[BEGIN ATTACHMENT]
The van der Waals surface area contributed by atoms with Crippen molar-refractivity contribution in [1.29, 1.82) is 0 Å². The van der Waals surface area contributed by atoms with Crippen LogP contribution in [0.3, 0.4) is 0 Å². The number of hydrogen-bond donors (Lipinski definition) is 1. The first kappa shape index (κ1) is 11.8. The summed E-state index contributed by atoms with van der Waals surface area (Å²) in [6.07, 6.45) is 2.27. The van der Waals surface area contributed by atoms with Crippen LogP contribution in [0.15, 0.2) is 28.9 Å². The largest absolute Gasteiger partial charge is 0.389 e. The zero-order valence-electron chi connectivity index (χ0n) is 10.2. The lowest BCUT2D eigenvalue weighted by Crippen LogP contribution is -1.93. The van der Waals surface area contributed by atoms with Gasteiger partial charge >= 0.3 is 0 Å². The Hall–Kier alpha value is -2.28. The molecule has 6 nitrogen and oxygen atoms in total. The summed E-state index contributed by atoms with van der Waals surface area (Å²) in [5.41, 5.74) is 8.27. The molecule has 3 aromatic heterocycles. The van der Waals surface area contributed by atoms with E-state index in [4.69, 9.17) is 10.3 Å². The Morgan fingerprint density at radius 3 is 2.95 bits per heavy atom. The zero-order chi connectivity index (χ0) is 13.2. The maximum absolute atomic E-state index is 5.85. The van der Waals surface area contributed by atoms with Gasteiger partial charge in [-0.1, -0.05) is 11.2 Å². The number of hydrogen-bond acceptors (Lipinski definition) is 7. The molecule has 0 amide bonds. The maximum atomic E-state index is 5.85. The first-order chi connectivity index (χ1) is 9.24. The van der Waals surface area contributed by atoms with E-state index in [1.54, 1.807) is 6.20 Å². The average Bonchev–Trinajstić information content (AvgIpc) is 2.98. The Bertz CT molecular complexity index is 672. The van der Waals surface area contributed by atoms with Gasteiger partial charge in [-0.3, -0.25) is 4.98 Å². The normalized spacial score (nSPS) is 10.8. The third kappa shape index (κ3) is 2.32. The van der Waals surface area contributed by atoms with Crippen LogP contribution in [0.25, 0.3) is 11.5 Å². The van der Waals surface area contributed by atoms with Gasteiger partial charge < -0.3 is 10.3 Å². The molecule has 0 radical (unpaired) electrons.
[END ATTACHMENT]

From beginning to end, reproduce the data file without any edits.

The van der Waals surface area contributed by atoms with Crippen molar-refractivity contribution in [1.29, 1.82) is 0 Å². The van der Waals surface area contributed by atoms with Crippen LogP contribution in [0.3, 0.4) is 0 Å². The number of hydrogen-bond donors (Lipinski definition) is 1. The first kappa shape index (κ1) is 11.8. The summed E-state index contributed by atoms with van der Waals surface area (Å²) in [6.07, 6.45) is 2.27. The van der Waals surface area contributed by atoms with Crippen LogP contribution in [0.15, 0.2) is 28.9 Å². The largest absolute Gasteiger partial charge is 0.389 e. The zero-order valence-electron chi connectivity index (χ0n) is 10.2. The lowest BCUT2D eigenvalue weighted by Crippen LogP contribution is -1.93. The van der Waals surface area contributed by atoms with Gasteiger partial charge >= 0.3 is 0 Å². The Hall–Kier alpha value is -2.28. The molecule has 6 nitrogen and oxygen atoms in total. The summed E-state index contributed by atoms with van der Waals surface area (Å²) in [5.41, 5.74) is 8.27. The molecule has 3 aromatic heterocycles. The van der Waals surface area contributed by atoms with E-state index in [4.69, 9.17) is 10.3 Å². The Morgan fingerprint density at radius 3 is 2.95 bits per heavy atom. The zero-order chi connectivity index (χ0) is 13.2. The maximum absolute atomic E-state index is 5.85. The van der Waals surface area contributed by atoms with Gasteiger partial charge in [-0.1, -0.05) is 11.2 Å². The number of hydrogen-bond acceptors (Lipinski definition) is 7. The molecule has 0 amide bonds. The maximum atomic E-state index is 5.85. The first-order chi connectivity index (χ1) is 9.24. The van der Waals surface area contributed by atoms with E-state index in [1.54, 1.807) is 6.20 Å². The average Bonchev–Trinajstić information content (AvgIpc) is 2.98. The Bertz CT molecular complexity index is 672. The van der Waals surface area contributed by atoms with Gasteiger partial charge in [-0.3, -0.25) is 4.98 Å². The normalized spacial score (nSPS) is 10.8. The third kappa shape index (κ3) is 2.32. The van der Waals surface area contributed by atoms with Crippen LogP contribution in [0.25, 0.3) is 11.5 Å². The van der Waals surface area contributed by atoms with Gasteiger partial charge < -0.3 is 10.3 Å². The molecule has 0 radical (unpaired) electrons.